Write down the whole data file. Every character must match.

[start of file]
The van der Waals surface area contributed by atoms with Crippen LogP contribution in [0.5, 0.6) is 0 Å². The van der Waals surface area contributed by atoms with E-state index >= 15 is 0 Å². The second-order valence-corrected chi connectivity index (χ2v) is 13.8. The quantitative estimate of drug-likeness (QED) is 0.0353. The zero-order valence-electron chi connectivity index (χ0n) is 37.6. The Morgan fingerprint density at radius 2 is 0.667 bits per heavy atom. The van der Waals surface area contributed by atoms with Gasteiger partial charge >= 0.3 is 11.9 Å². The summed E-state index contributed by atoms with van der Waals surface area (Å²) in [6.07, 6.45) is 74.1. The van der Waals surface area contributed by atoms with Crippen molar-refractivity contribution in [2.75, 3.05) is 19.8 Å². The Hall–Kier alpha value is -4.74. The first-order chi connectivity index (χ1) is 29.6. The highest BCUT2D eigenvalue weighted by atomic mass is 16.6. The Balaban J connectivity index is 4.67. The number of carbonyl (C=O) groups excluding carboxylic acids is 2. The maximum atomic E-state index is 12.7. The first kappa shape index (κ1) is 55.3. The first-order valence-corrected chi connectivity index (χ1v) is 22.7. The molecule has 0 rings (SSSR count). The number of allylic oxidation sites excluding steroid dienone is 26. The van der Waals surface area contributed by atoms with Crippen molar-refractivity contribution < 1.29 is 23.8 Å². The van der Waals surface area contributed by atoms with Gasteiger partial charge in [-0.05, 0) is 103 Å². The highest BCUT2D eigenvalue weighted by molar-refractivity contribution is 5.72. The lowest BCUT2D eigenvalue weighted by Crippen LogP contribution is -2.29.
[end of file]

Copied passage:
The van der Waals surface area contributed by atoms with Crippen LogP contribution in [0.5, 0.6) is 0 Å². The van der Waals surface area contributed by atoms with E-state index >= 15 is 0 Å². The second-order valence-corrected chi connectivity index (χ2v) is 13.8. The quantitative estimate of drug-likeness (QED) is 0.0353. The zero-order valence-electron chi connectivity index (χ0n) is 37.6. The Morgan fingerprint density at radius 2 is 0.667 bits per heavy atom. The van der Waals surface area contributed by atoms with Gasteiger partial charge >= 0.3 is 11.9 Å². The summed E-state index contributed by atoms with van der Waals surface area (Å²) in [6.07, 6.45) is 74.1. The van der Waals surface area contributed by atoms with Crippen molar-refractivity contribution in [2.75, 3.05) is 19.8 Å². The Hall–Kier alpha value is -4.74. The first-order chi connectivity index (χ1) is 29.6. The highest BCUT2D eigenvalue weighted by atomic mass is 16.6. The Balaban J connectivity index is 4.67. The number of carbonyl (C=O) groups excluding carboxylic acids is 2. The maximum atomic E-state index is 12.7. The first kappa shape index (κ1) is 55.3. The first-order valence-corrected chi connectivity index (χ1v) is 22.7. The molecule has 0 rings (SSSR count). The number of allylic oxidation sites excluding steroid dienone is 26. The van der Waals surface area contributed by atoms with Crippen molar-refractivity contribution < 1.29 is 23.8 Å². The van der Waals surface area contributed by atoms with Gasteiger partial charge in [-0.05, 0) is 103 Å². The highest BCUT2D eigenvalue weighted by molar-refractivity contribution is 5.72. The lowest BCUT2D eigenvalue weighted by Crippen LogP contribution is -2.29.